Capital High School senior Rian Chandra loves physics. He grins like he’s love-struck, and gets a twinkle in his eyes when he’s talking about it.
“Physics is the most fundamental science,” he said. “Everything is built off of it.”
Chandra, 18, of Olympia, is founder of his school’s science club and robotics team.
“He’s a wonderful student,” said Capital physics teacher Steven Bove.
But it’s Chandra’s work outside of school that is getting a huge dose of recognition.
Chandra is part of a team of students from the Puget Sound region who recently brought home gold medals and top honors from the Washington State Science and Engineering Fair.
Their project involved work with a small-scale nuclear fusion reactor that’s about the size of a large refrigerator.
Originally, Chandra wanted to build a nuclear reactor in his garage, but Bove said he advised him against it.
“It’s dangerous,” the teacher said. “You have high voltage, explosive gas and radiation.”
In addition, Chandra’s parents, who are faculty members at The Evergreen State College in Olympia, wouldn’t let him build one.
So last fall, Chandra joined the North West Nuclear Consortium, a program founded by Microsoft IT Operations program manager Carl Greninger, who worked with teens to build a Farnsworth Fusor in his garage.
It’s an educational partnership that teaches kids about science by letting them work on real-world projects.
“It’s a group of teenagers who are interested in spending their Friday nights doing physics rather than whatever other teenagers do on Friday nights,” Chandra said.
Raymond Maung of Kentwood High School in Kent and Jake Hecla of Aviation High School in Des Moines also collaborated on the project.
The trio won an all-expense paid trip to the Intel International Science and Engineering Fair in Phoenix in May, where they will compete against about 1,500 projects for nearly $3 million in prizes.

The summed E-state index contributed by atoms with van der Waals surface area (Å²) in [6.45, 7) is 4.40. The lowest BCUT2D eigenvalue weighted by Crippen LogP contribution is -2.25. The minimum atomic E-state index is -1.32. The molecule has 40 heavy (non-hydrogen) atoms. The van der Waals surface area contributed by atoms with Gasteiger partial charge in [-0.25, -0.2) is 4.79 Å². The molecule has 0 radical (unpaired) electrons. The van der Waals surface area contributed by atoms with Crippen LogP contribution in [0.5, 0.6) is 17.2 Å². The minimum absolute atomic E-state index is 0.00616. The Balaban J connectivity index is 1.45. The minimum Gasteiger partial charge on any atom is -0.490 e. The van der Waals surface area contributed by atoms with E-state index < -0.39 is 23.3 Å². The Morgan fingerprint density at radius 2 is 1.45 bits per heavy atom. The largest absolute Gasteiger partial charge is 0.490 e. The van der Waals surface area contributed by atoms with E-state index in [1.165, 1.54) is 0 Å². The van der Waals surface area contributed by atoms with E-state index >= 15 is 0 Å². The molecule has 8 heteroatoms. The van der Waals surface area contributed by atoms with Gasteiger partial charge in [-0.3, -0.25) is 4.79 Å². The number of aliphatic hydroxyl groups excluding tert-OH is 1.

In addition, Capital High School senior Sumukh Bharadwaj qualified for the international event when he took first place the South Sound Regional Science Fair for a project on supersonic technology, Bove said. Bharadwaj participated in it last year, too, bringing home an Air Force Research Lab Award and the Society of Experimental Test Pilots First Award.
Chandra’s crew mapped the location where nuclear fusion takes place within the reactor.
Current theory assumes that fusion — which happens when two atoms of deuterium (a hydrogen isotope) collide with enough energy to form a new atom and release a high-energy neutron or proton in the process — takes place at the center of the reactor, Chandra said.
But the students’ research indicated fusion also takes place outside of the central area, he said.
“Our project was observation,” Chandra added. “It wasn’t an experiment.”
The teen said he couldn’t have gotten so far in the competition without Bove’s mentorship, Greninger’s resources and support, and countless hours of hard work by his teammates.
Chandra has been accepted into the honors program at the University of Washington, where he plans to study his favorite subject. And someday, he wants to be a professional physics researcher, and get paid “for learning and understanding the universe better.”
“There’s so much work to be done in physics still, humans haven’t even scratched the surface yet,” Chandra said. “And you get to play with really cool toys.”Lisa Pemberton: 360-754-5433 firstname.lastname@example.org www.theolympian.com/edblog @Lisa_Pemberton